Even though the working world is tough, practitioners are in a great position to support their end clients through the sharing of important and timely financial or business information – whether it’s cashflow advice, debt restructuring, credit control or more. My biggest concern is practices not grasping the nettle of automation, process improvement and tech investment to streamline and make efficient their core compliance services. Perhaps more will come out in the wash during 2024.

We see audit as a huge area of growth for practices and, therefore, us too. Our audit services offering will grow in the next 12 months as firms look to manage resources. Management accounts and bookkeeping will also be critical. We will make another big round of investment in our tech – and no doubt there will be more chatter and developments in the AI space too.

The next 12 months will be transformative in the way we deliver services to clients, and perhaps your firm is looking to achieve the same thing too. Let’s see what we can do together.

Vipul Sheth is founder and MD of AdvanceTrack Outsourcing

Short-term and populist policy-making is failing those that drive the UK economy, argues Vipul Sheth.

So, another Autumn Statement is announced, and chancellor Hunt has attempted to partly row back on the huge tax take caused by fiscal drag through reductions in National Insurance.

As an ‘entrepreneur’, I found the announcements underwhelming. Capital allowances expensing at 100% in the first year was welcome, but there wasn’t much beyond what was an extension of existing tax rules.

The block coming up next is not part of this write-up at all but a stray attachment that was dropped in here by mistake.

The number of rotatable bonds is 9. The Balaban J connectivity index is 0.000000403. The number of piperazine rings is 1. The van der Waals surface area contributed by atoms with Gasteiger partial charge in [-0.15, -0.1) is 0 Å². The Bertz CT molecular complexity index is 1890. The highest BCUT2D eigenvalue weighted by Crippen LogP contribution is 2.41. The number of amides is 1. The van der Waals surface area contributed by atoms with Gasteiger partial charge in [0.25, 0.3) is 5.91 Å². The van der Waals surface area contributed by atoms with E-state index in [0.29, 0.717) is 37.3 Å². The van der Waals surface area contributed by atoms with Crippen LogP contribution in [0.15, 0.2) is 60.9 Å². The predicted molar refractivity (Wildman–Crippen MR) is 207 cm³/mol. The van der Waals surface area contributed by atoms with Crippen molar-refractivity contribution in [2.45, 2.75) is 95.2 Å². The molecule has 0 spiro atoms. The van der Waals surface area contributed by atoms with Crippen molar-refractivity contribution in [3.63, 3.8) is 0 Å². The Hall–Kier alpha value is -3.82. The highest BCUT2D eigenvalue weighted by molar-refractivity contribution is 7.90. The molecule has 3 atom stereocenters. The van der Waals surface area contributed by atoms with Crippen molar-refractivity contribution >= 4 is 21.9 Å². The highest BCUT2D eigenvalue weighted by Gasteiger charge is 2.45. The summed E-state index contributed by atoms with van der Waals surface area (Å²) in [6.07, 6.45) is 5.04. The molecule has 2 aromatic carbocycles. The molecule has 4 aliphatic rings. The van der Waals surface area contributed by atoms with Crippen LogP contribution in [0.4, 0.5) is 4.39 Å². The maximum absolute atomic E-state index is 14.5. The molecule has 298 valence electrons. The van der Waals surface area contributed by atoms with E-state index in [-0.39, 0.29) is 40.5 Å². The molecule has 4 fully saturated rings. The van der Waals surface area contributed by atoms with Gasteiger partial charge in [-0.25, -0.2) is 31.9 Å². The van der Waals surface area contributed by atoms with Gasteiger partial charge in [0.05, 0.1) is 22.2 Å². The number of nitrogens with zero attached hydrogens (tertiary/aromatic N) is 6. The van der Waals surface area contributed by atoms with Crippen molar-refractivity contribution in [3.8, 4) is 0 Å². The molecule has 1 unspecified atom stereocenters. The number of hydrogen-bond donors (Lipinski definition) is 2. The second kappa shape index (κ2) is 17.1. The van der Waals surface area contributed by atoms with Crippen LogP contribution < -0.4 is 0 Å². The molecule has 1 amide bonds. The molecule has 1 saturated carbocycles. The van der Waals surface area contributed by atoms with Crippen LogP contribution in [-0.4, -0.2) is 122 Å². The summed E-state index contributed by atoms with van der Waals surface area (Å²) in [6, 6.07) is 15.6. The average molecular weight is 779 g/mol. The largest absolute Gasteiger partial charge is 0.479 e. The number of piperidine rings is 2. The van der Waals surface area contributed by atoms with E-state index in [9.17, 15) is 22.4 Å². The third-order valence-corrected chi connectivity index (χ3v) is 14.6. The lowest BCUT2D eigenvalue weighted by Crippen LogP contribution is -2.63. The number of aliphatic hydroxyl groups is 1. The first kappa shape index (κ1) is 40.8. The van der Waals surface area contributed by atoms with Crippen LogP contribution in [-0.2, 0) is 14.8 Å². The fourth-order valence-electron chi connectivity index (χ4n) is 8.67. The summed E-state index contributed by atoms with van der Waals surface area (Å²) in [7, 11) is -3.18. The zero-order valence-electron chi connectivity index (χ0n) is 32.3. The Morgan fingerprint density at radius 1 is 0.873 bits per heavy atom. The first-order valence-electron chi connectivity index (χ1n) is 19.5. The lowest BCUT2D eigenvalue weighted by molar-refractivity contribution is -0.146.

Broadly speaking, and without getting into tax minutiae, I feel that the way entrepreneurs and business owners are taxed is usually driven by political, and therefore short-term, thinking.

We’ve seen in recent years how Entrepreneur’s Relief (now known as Business Asset Disposal Relief) was slashed (by our now-prime minister Rishi Sunak during the 2020 Budget). And the way inward investment, and investors, are treated is inconsistent and not hugely competitive.

There has also been discussion about changing Business Property Relief (which is relief against IHT when passing a businesses’ assets onto a beneficiary). There are numerous successful, family-owned, businesses that would more than likely end up in the clutches of private equity if this relief was reduced.

In an economic slump, we won’t improve it by letting entrepreneurs either leave the country, or by disincentivising their efforts.

As someone who grew up in Coventry and saw the importance of manufacturing to the local ecosystem during the 70s and 80s, I do wonder who will create the businesses to support the myriad of new-build housing developments popping up along out-of-town A-roads around the UK.

Let’s be a nation that encourages investment, entrepreneurialism, and drives the economy forward. Not one that is short-termist, and where politicians prey on envy to misdirect the public.

Vipul Sheth is founder and MD of AdvanceTrack Outsourcing.